Pathogens Multiplying Excessively: In almost all situations where something invades the body there is a period of time between the infection and when the immune system can get its soldiers to start defending. During this time the pathogen will continue to multiply. In some cases it is possible that the pathogen will multiply faster than the immune system can respond. When this happens, medical intervention is required (e.g. antibiotics), especially in the very young, the old, or anyone with a compromised immune system such as HIV.
Poor Recognition of Foreign Objects: It is possible that the immune system does not recognize the foreign organisms as foreign. This is more common with viruses, because they take over human cells, and in people with compromised immune systems.
Poor Immune System: This occurs in situations where White Blood Cell (WBC) count is low. These are the cells responsible for destroying pathogens. Examples that can cause this include:
- Poor bone marrow functioning – this is where WBCs are made
- Certain medications
- Over-active spleen, which is the organ responsible for the proper destruction of WBC
- Leukemia which is cancer of the bone marrow
- Malnutrition and vitamin deficiencies resulting in an immune system that is not able to stay strong and rebuild
- Congenital disorders
Strengthening the Immune System
Proper Nutrition: The immune system needs to have the proper nutrients in order to stay effective. These nutrients include vitamins and minerals. Sometimes, even the lack of one nutrient can seriously damage the system's ability to function. However, these nutrients need to be in the body all the time. Loading up on vitamin C once you are infected with the common cold will do very little in helping your immune system to repel the bacteria.
Getting Vaccinated: These are laboratory produced proteins that resemble a real virus, but in an inactive form. When taken, usually by injection, they mimic the real virus and cause the immune system to produce antibodies, proteins that recognize the foreign virus. These antibodies can stay in the body for years offering protection. However, they are virus specific. This means they only protect against the specific virus designed for. Once an infection has occurred vaccines can still be used, but with some infections they will be less effective. There are several vaccines that one should get starting when they are young age in order to protect from serious infection.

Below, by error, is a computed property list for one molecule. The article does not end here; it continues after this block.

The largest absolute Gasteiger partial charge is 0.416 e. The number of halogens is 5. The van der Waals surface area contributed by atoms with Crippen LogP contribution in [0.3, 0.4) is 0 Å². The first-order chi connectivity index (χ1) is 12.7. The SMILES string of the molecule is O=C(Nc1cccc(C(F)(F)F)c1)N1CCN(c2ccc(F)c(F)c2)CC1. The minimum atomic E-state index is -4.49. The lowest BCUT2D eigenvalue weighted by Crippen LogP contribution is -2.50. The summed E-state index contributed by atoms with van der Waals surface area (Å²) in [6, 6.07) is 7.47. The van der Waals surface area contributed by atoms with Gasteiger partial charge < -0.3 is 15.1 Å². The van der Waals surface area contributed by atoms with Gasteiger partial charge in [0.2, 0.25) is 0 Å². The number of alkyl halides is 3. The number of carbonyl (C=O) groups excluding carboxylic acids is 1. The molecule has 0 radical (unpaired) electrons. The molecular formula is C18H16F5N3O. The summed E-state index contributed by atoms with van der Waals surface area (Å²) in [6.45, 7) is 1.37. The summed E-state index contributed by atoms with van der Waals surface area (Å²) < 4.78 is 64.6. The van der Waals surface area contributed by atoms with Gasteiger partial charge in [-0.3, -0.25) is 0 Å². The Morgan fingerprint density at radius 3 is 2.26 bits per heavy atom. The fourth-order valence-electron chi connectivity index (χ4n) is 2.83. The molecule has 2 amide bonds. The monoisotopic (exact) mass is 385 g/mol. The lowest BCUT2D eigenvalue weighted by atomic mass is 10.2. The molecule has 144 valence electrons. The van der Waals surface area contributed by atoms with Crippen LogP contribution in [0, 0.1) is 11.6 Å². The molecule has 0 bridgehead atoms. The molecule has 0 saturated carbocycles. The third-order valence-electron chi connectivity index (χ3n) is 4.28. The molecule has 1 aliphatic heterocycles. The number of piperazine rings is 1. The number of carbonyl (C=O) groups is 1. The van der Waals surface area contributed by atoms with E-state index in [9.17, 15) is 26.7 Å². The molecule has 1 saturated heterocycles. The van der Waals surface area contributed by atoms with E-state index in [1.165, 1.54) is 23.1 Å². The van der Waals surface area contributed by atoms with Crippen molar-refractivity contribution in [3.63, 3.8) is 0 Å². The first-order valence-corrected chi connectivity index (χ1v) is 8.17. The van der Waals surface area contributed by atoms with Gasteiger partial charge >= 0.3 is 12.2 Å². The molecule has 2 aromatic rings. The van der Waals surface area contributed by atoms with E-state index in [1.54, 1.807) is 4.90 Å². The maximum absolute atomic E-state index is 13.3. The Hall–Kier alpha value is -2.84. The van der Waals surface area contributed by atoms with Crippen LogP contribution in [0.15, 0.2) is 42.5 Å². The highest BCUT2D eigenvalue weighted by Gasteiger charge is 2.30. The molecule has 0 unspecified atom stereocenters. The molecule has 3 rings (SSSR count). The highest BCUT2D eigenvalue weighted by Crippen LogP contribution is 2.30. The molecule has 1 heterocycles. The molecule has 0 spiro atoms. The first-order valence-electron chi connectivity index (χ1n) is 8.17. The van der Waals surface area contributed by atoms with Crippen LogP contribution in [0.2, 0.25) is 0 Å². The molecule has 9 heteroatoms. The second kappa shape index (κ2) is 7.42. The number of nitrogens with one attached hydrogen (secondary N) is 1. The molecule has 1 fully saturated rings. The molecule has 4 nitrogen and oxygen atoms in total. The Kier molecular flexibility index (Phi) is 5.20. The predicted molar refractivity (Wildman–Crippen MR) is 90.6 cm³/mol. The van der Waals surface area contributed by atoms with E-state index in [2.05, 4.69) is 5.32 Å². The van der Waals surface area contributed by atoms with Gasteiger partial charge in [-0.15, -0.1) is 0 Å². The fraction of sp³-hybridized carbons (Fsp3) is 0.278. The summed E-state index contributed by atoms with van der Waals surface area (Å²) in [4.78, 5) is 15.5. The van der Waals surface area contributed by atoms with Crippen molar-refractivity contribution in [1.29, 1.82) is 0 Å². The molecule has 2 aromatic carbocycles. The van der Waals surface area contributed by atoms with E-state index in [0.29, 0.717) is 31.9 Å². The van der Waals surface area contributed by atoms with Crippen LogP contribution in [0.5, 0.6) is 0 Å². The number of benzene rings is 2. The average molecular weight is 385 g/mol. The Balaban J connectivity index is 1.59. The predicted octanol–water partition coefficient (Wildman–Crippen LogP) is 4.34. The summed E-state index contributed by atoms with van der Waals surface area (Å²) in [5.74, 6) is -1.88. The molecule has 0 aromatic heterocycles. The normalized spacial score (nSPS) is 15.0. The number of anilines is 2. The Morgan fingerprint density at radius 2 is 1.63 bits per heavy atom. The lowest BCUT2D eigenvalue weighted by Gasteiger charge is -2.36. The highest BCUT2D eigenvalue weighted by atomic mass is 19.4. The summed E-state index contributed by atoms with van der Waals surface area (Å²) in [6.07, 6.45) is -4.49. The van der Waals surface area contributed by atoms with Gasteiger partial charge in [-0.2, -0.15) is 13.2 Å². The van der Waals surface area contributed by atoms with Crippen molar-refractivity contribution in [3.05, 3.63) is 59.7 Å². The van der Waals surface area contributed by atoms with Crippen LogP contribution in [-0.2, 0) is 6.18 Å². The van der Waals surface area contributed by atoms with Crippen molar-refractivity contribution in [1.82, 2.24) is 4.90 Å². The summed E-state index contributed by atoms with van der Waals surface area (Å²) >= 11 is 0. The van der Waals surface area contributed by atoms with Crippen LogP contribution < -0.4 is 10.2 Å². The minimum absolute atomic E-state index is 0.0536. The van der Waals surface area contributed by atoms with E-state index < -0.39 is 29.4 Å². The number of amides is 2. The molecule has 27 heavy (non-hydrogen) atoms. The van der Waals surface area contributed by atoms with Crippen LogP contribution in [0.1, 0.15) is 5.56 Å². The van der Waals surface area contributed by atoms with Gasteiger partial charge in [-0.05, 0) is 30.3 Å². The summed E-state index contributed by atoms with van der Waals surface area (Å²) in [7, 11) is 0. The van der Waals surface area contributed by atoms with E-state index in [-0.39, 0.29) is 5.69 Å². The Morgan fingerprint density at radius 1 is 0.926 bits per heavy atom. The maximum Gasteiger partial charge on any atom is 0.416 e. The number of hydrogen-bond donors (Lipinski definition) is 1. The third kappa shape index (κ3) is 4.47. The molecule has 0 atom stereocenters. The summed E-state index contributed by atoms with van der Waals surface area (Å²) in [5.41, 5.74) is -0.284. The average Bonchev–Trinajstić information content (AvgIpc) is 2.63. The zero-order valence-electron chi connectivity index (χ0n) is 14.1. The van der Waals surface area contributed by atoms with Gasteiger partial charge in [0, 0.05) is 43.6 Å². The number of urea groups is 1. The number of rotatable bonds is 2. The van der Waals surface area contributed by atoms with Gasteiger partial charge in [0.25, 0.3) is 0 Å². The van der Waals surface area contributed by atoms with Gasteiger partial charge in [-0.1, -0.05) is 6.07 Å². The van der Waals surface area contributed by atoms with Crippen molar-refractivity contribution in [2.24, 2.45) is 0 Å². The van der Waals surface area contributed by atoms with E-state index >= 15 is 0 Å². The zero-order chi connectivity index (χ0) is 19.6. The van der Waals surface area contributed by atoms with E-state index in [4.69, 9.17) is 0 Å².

Taking Antibiotics: These are drugs designed to fight bacterial infections. Their primary purpose is to destroy the invading bacteria in order to give the body's immune system a fighting chance. Unfortunately, the overuse of antibiotics has lead to many infections, previously wiped out, in making a comeback. This happens because bacteria adapt and evolve into stronger versions of their former selves.
Getting Sick: From a very young age, each time a child gets sick, their immune system gets stronger. Parents that over-protect their kids from all germs may actually be doing them a long-term disservice.
Breastfeeding: When a baby is first born its immune system is very week. It does not have any antibodies. However, if breast fed, antibodies will be passed on from the mother to the baby, offering it some protection until its own system develops and strengthens.
Avoiding Stress: Until a few years ago this was not recognized as an important factor. However, it is now well understood that prolonged and excessive stress will damage the immune system making the person more prone to all sorts of illnesses. So, learning to deal with stress is vital in keeping the immune system healthy.